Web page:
The primary goals of the Rutgers Eating Disorder Organization (REDO) are to push for better resources, erase stigmas and raise awareness of eating disorders on campus. Eating disorders are the deadliest mental health problem and they affect millions of individuals each year.
10/12/2017 10:55pm

Rutgers Eating Disorder Organization returns to campus after period of inactivity

Twenty-million women and 10 million men suffer from an eating disorder at some point in their lives, according to the National Eating Disorder Organization. At Rutgers, the Rutgers Eating Disorder Organization (REDO) is back after a period of inactivity last year, said Holly Chok, the organization’s president and School of Arts and Sciences junior. "We are looking to promote awareness about eating disorders, advocate for resources, let students know about the resources available on campus and destigmatize it in general," Chok said. Chok said that it was difficult to get the organization active again, and the process included sending a lot of emails and a lot of waiting, but the group was able to make a return at the involvement fair this fall. “It’s a bit of a process because you have to have three members who will definitely be in the e-board.

Throughout the year, Rutgers Cooperative Extension holds composting training classes for local residents at its agricultural experiment station. In addition to teaching individuals how to implement composting into their homes and businesses, the program provides key information on the benefits and specifics of the practice.
10/4/2017 10:41pm

Rutgers outreach program provides composting training to local community

The Rutgers Cooperative Extension offers composting and horticultural training classes to area residents this month and year-round. The program takes place on part of Davidson's Mill Pond Park, which was granted by the federal government in 1862 and currently serves Middlesex and Union counties.  It is an agricultural experiment station that disseminates research, science and technology information from Rutgers to local farms and industry, said Michele Bakacs, an associate professor at the School of Environmental and Biological Sciences. The Cooperative Extension is responsible for 4-H youth programs, stormwater runoff management, the state organic land care program for professional landscapers, the Rutgers environmental steward program, training master gardeners and the master gardener helpline, she said. Composting is the breakdown of organic materials such as leaves, kitchen scraps and grass clippings, Bakacs said. “There’re so many benefits to composting, it’s amazing,” she said.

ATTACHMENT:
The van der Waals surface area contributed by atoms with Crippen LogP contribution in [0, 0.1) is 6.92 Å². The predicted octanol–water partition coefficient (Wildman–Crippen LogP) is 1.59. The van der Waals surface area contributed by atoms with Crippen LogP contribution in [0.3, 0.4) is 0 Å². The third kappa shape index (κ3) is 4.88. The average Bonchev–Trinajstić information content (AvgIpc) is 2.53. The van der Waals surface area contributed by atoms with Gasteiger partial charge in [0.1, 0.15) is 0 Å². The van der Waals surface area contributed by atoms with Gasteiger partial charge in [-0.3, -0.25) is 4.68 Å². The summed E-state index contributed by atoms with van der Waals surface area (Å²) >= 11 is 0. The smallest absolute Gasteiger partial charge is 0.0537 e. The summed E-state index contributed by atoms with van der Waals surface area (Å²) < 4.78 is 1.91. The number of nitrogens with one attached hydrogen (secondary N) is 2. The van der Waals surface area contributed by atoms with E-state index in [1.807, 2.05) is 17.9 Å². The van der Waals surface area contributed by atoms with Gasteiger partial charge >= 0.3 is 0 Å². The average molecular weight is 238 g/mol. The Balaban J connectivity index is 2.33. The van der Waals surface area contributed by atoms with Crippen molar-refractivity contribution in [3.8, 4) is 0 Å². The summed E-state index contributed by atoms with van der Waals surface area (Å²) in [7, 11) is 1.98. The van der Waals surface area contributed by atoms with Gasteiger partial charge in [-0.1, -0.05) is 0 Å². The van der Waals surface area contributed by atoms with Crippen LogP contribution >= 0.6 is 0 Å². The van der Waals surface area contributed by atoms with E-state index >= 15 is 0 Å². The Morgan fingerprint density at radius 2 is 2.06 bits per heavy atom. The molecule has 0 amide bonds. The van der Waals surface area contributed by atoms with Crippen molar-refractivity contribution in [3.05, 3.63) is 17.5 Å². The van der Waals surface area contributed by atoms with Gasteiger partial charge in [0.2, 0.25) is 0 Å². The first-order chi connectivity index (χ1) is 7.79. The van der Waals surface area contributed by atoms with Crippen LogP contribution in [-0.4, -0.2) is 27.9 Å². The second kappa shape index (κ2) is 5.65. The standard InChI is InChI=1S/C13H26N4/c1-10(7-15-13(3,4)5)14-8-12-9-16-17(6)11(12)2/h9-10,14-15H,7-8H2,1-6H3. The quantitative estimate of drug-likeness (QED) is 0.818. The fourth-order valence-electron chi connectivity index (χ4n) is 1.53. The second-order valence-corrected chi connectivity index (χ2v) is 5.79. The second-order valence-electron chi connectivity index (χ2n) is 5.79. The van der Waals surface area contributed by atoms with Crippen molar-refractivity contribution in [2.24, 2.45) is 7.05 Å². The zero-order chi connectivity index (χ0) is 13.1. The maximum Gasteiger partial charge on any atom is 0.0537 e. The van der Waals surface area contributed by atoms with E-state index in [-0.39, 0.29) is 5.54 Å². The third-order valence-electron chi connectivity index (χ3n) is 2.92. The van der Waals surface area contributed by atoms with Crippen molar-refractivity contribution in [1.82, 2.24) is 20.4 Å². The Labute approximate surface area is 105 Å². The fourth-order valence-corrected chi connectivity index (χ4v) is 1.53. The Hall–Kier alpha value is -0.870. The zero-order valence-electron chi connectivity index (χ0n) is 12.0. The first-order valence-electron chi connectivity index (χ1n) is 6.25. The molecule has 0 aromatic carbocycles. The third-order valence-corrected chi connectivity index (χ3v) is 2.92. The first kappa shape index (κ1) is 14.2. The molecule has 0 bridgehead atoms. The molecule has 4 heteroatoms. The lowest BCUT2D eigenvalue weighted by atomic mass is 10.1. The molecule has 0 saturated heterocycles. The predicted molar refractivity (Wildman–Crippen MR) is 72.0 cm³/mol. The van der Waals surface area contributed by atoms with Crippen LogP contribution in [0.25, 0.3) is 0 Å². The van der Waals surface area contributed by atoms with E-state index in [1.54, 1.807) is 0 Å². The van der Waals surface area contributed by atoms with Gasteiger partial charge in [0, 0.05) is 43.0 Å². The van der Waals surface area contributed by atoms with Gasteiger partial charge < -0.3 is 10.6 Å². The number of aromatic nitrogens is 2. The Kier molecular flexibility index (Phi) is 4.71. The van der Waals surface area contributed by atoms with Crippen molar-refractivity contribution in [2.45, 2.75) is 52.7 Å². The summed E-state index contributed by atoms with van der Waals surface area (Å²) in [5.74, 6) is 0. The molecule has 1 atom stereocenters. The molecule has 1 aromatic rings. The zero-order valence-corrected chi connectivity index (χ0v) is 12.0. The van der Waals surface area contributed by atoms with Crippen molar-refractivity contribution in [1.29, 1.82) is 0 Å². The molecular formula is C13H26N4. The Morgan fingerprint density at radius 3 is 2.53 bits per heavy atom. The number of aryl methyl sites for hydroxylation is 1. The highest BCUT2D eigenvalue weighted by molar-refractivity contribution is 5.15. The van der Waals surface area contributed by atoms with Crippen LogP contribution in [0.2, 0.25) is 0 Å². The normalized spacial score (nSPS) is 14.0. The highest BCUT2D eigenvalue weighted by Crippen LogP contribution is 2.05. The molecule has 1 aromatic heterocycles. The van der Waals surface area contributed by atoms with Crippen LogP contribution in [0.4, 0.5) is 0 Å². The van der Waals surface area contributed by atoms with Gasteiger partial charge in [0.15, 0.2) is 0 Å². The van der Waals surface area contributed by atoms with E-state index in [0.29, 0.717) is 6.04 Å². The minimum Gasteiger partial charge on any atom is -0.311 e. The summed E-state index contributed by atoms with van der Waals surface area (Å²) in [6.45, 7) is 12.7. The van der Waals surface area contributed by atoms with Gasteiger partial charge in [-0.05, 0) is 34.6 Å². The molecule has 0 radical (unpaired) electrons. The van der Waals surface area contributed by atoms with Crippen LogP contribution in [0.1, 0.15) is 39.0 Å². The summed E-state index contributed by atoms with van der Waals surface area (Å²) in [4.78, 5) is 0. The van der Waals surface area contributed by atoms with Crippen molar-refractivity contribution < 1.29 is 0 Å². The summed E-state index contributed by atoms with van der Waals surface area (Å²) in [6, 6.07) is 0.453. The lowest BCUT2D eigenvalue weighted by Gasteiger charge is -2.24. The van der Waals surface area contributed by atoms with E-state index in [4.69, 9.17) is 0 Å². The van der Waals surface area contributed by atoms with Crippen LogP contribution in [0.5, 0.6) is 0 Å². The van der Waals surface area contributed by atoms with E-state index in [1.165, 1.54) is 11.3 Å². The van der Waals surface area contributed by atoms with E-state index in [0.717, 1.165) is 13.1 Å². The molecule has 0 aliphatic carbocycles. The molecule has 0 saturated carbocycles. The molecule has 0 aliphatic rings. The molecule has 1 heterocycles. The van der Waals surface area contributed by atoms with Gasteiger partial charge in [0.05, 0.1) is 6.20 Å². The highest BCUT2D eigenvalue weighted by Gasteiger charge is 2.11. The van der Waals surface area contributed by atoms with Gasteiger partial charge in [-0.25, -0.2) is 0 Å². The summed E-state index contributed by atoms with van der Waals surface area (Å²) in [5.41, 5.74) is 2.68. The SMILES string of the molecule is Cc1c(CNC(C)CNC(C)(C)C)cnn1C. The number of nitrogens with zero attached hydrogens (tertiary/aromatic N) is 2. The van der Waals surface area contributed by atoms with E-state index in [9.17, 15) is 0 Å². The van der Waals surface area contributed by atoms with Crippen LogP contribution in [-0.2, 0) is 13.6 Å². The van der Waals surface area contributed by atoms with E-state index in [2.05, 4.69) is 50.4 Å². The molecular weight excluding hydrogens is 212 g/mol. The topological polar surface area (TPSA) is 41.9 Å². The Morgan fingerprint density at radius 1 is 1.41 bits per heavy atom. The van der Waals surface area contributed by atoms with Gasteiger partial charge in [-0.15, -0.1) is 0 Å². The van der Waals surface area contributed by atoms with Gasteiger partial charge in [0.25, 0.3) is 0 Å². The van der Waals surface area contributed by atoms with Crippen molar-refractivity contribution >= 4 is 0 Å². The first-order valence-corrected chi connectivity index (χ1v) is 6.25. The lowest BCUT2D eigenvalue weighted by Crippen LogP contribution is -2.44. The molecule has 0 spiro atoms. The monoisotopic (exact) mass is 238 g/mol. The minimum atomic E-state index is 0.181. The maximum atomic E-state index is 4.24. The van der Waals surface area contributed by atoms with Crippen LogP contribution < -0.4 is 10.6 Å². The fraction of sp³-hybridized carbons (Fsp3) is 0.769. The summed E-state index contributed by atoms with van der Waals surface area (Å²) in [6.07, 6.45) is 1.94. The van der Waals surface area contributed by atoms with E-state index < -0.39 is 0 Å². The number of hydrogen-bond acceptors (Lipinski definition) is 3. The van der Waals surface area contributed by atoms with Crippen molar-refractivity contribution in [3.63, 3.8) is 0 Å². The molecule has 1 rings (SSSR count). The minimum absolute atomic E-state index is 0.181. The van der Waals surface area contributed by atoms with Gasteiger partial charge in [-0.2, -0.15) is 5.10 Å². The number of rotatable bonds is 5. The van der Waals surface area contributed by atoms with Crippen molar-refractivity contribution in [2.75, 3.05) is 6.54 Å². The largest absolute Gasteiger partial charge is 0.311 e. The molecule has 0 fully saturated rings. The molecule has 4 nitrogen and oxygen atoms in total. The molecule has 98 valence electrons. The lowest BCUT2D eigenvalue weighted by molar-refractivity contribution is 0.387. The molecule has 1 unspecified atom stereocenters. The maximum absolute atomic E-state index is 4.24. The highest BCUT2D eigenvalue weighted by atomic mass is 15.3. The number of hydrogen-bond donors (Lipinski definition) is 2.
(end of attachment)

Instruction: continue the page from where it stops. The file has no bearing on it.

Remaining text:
Kathleen John-Ader, an assistant professor in the Department of Landscape Architecture was awarded the 2017 Award of Excellence from a national society for a project that analyzed the climate and topography of Norway.
10/2/2017 10:33pm

Landscape Architecture professor at Rutgers wins prestigious award

A Rutgers University assistant professor in the Department of Landscape Architecture was recently recognized with a 2017 Professional Award from the American Society of Landscape Architects (ASLA). When looking at climate and environmental issues, thoughts on what role landscape architecture might play are not at the forefront of most people’s thoughts.

Last Thursday, the New Brunswick Public Library held its first "Young Athletes" program, sponsored by the Special Olympics. The program helps children with intellectual disabilities to develop their motor skills, while socializing and having fun.
10/2/2017 1:44pm

New Brunswick library introduces children to the world of Special Olympics

This past Thursday was the first event of the new Young Athletes program held at the New Brunswick Free Public Library. Young Athletes, a national program sponsored by the Special Olympics, provides the equipment and trains the local organizers to create an inclusive sports program for children ages 2 through 7 years old.

In addition to teaching students about the off-campus resources that are available to them, the Rutgers Good Neighbor Program advocates for students that run into problems with independent living.
9/25/2017 12:23am

Good Neighbor Program eases transition makes off-campus living easier for Rutgers students